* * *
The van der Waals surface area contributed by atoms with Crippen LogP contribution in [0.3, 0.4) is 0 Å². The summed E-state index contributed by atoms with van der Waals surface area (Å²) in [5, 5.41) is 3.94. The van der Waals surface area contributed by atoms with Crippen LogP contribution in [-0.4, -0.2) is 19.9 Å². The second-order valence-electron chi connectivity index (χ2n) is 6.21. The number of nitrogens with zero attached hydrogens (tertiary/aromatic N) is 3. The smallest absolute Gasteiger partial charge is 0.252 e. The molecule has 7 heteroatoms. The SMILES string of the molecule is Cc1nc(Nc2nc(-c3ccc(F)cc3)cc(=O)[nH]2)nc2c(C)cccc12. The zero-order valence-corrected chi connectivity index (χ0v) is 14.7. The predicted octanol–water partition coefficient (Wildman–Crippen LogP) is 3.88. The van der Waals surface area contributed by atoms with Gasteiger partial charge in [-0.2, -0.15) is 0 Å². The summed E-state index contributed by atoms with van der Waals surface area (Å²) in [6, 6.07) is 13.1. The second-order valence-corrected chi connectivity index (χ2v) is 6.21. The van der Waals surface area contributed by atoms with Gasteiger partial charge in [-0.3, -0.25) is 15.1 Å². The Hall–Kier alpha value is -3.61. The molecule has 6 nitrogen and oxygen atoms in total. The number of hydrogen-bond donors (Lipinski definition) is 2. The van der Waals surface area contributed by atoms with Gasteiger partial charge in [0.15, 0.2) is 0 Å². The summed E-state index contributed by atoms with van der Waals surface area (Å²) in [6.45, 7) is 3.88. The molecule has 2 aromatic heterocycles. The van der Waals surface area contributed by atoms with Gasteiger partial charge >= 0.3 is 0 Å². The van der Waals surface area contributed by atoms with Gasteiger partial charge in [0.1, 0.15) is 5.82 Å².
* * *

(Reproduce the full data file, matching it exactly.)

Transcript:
The van der Waals surface area contributed by atoms with Crippen LogP contribution in [0.3, 0.4) is 0 Å². The summed E-state index contributed by atoms with van der Waals surface area (Å²) in [5, 5.41) is 3.94. The van der Waals surface area contributed by atoms with Crippen LogP contribution in [-0.4, -0.2) is 19.9 Å². The second-order valence-electron chi connectivity index (χ2n) is 6.21. The number of nitrogens with zero attached hydrogens (tertiary/aromatic N) is 3. The smallest absolute Gasteiger partial charge is 0.252 e. The molecule has 7 heteroatoms. The SMILES string of the molecule is Cc1nc(Nc2nc(-c3ccc(F)cc3)cc(=O)[nH]2)nc2c(C)cccc12. The zero-order valence-corrected chi connectivity index (χ0v) is 14.7. The predicted octanol–water partition coefficient (Wildman–Crippen LogP) is 3.88. The van der Waals surface area contributed by atoms with Gasteiger partial charge in [-0.2, -0.15) is 0 Å². The summed E-state index contributed by atoms with van der Waals surface area (Å²) in [6, 6.07) is 13.1. The second-order valence-corrected chi connectivity index (χ2v) is 6.21. The van der Waals surface area contributed by atoms with Gasteiger partial charge in [-0.3, -0.25) is 15.1 Å². The Hall–Kier alpha value is -3.61. The molecule has 6 nitrogen and oxygen atoms in total. The number of hydrogen-bond donors (Lipinski definition) is 2. The van der Waals surface area contributed by atoms with Gasteiger partial charge in [0.15, 0.2) is 0 Å². The summed E-state index contributed by atoms with van der Waals surface area (Å²) in [6.45, 7) is 3.88. The molecule has 2 aromatic heterocycles. The van der Waals surface area contributed by atoms with Gasteiger partial charge >= 0.3 is 0 Å². The van der Waals surface area contributed by atoms with Gasteiger partial charge in [0.1, 0.15) is 5.82 Å².